A New Wave of South African Cinema at AiM 2018
25th October 2018
South African film scholar Lizelle Bisschoff reflects on the new wave of South African cinema on offer at AiM 2018
Some have called it a new wave of South African cinema, and whatever you’d like to call it, it is clear that South African cinema has come of age and internationally competitive, high quality feature films are being produced. Ever since 2005, when Tsotsi won the Academy Award for best foreign film, South African producers and directors have been attempting to recreate the magic of South Africa’s first major Oscar-moment. With the current crop of films, from genre cinema to homegrown narratives, South African cinema can now confidently and proudly compete on a world stage. But these films are not primarily being made for foreign audiences, as they tell stories embedded in South Africa’s diverse cultural traditions and histories, a country whose multiculturalism gave rise to it being dubbed the ‘rainbow nation’. Bishop Tutu’s and Mandela’s perhaps idealistic notion of a rainbow nation, a country populated by a range of diverse peoples with distinct histories, cultures and languages, has been critiqued as ongoing tensions and conflicts – racial, economic, class-based, gender-based – have shown fissures in a national identity that is by no means homogenous and united. Film plays a crucial role in negotiating these complex processes of nation-building and identity formation.
In Jenna Bass’s High Fantasy, a group of friends from different ethnic backgrounds venture on a camping trip in the South African countryside and are horrified when they wake up having swapped bodies. Bass thus uses the familiar body swap trope to probe prejudice, anger, entitlement and belonging among the South African youth.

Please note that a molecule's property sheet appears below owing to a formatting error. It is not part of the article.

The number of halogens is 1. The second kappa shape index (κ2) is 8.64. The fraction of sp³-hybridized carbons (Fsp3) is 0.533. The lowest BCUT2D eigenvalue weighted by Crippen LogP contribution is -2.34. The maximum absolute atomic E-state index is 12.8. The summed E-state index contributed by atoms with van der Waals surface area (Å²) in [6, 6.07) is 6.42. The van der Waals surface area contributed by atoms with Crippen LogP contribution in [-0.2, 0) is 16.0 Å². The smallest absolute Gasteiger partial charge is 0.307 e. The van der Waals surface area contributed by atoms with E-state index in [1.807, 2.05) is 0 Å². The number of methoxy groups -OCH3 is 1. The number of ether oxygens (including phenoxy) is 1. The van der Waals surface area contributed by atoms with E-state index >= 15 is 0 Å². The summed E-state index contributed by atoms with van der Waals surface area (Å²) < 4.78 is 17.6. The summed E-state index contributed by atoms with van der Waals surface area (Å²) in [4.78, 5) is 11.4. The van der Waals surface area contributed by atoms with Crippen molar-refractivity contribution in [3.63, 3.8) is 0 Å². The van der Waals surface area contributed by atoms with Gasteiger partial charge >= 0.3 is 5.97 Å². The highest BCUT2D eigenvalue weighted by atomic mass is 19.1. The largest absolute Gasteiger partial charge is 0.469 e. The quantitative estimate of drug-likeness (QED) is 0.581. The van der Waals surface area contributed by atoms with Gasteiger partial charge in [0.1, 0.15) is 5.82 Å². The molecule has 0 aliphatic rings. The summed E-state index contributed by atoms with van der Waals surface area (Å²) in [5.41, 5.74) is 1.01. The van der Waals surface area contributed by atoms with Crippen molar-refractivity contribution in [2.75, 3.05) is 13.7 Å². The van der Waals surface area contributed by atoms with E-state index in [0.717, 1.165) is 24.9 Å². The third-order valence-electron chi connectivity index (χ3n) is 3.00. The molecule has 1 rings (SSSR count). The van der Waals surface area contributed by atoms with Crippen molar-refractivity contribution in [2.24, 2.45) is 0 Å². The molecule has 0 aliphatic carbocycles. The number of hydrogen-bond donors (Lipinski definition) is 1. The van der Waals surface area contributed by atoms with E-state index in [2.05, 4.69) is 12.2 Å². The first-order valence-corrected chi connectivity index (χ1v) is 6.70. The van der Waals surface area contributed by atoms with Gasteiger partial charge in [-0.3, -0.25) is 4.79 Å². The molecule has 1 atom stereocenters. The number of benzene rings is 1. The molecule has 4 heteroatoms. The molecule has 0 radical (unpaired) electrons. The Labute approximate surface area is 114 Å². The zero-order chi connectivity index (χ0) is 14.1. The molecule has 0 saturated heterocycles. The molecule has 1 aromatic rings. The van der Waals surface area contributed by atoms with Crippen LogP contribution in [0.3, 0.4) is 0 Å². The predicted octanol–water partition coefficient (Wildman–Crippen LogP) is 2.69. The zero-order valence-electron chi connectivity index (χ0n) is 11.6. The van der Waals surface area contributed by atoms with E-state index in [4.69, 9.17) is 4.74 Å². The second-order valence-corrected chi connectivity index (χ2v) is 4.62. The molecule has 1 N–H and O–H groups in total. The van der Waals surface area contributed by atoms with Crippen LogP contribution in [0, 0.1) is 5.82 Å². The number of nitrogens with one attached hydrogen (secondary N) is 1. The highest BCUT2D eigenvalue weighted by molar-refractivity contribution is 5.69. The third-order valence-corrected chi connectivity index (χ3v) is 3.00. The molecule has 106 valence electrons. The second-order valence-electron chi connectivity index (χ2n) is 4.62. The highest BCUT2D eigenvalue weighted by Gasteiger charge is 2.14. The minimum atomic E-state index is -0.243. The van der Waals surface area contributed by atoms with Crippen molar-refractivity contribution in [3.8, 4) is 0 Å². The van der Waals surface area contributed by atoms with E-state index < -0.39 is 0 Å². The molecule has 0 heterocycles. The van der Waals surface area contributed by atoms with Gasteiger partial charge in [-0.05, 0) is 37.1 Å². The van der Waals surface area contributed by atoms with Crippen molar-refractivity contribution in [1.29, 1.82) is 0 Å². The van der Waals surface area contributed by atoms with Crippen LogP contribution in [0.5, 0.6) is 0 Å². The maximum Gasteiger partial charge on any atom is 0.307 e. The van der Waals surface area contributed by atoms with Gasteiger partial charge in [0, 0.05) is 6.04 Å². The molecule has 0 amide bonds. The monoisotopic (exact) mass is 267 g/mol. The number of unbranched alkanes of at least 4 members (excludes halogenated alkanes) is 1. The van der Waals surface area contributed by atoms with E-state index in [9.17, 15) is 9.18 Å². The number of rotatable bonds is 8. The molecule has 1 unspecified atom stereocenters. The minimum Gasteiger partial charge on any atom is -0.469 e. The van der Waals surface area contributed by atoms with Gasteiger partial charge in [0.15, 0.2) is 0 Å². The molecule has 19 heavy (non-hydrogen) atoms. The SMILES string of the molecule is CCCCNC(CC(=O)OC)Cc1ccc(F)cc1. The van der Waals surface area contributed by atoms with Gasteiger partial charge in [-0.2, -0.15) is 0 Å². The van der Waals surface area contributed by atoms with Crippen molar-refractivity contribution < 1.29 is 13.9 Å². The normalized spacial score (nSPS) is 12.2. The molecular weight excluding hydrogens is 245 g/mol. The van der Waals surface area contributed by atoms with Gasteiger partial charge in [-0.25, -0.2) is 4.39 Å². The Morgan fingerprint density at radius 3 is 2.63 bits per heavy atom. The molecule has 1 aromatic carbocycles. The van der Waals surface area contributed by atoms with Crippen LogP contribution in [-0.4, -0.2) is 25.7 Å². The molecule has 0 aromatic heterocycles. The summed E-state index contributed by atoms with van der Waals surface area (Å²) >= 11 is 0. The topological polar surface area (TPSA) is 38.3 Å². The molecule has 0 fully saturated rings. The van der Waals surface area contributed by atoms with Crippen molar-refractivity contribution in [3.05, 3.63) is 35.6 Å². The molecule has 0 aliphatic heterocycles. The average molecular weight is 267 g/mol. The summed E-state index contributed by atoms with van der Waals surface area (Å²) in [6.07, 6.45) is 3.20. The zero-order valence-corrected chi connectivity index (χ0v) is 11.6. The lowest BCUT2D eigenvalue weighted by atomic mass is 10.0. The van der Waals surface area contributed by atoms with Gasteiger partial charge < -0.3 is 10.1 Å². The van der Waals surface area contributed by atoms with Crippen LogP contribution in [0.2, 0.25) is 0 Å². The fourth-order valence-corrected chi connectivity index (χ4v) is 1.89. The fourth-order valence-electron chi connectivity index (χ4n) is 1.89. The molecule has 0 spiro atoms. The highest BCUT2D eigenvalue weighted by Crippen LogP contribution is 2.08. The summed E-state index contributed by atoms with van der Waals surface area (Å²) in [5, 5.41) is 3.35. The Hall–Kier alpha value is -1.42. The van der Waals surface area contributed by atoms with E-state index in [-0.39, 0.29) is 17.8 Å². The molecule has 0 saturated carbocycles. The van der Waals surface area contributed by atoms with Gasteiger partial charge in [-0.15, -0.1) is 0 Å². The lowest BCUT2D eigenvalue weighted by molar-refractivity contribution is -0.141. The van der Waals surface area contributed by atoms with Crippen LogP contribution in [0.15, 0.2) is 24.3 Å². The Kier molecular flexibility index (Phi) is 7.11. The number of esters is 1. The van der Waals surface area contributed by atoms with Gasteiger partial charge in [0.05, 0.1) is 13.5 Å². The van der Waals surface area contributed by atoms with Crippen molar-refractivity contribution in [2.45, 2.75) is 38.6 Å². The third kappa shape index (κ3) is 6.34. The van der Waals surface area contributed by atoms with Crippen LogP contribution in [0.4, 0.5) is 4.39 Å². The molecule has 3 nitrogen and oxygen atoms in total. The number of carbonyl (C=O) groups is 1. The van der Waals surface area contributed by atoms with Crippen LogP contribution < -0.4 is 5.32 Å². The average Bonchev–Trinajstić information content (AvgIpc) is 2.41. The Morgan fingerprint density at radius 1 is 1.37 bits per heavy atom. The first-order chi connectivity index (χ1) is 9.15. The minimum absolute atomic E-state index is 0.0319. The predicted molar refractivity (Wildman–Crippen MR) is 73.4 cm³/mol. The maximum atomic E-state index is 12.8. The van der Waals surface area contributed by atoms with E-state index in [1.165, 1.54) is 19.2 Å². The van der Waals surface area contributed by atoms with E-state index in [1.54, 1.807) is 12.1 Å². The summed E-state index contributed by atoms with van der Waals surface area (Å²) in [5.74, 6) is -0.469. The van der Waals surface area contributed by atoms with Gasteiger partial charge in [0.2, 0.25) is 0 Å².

Jerome Pikwane’s The Tokoloshe is a terrifying South African horror, again riffing on familiar tropes of the horror genre as a young destitute woman lands a job as a cleaner at a rundown hospital in Johannesburg. In this supernatural horror, the frights are created by the presence of a tokoloshe, a mischievous and evil water spirit from Zulu mythology, a creature well-known in the South African collective consciousness.
The breath-taking Five Fingers for Marseilles, directed by Michael Matthews, is likewise a genre film, this time adopting and adapting the Western to a South African context as the Five Fingers gang fight against brutal police oppression in their small rural town of Marseilles. It’s a film that has blown audiences away with its striking cinematography, characters and soundtrack, and it has just swept the floor at the 2018 African Movie Academy Awards held in Kigali, Rwanda.
Sara Blecher, South Africa’s most prominent and prolific female director, returns with Mayfair, a drama set in the bustling immigrant neighbourhood of the same name, as prodigal son Zaid return home and has to establish his place in the shadow of his father Aziz, a thriving import-exporter with a murky side racket as a money launderer and loan shark. The film captures the struggle and strive of this well-known, multicultural neighbourhood of Johannesburg with authenticity and sensitivity.
Lwazi Mvusi’s Farewell, Ella Bella is significant as one of the first feature fiction films directed by a black South African woman. It tells the story of the young Ella, who, after the death of her alcoholic father, embarks on an emotional and physical road trip searching for a better future, with the support and guidance of her jazz musician godfather. It’s a film with plenty laughs and tears, romance and friendship, featuring broad swaths of the stunning South African landscape.
Dir. Jenna Bass, 2017
Tue 30 Oct, 6.30pm, Brass Monkey (free screening)
Dir. Jerome Pikwane, 2018
Wed 31 Oct, 8pm, Adam House Basement Theatre (free screening)
Five Fingers for Marseilles
Dir. Michael Matthews, 2018
Fri 2 Nov, 5.45pm, Filmhouse
Dir. Sara Blecher, 2018
Sat 3 Nov, 8pm, Filmhouse
Farewell, Ella Bella
Dir. Lwazi Mvusi, 2018
Sun 4 Nov, 6.15pm, Filmhouse
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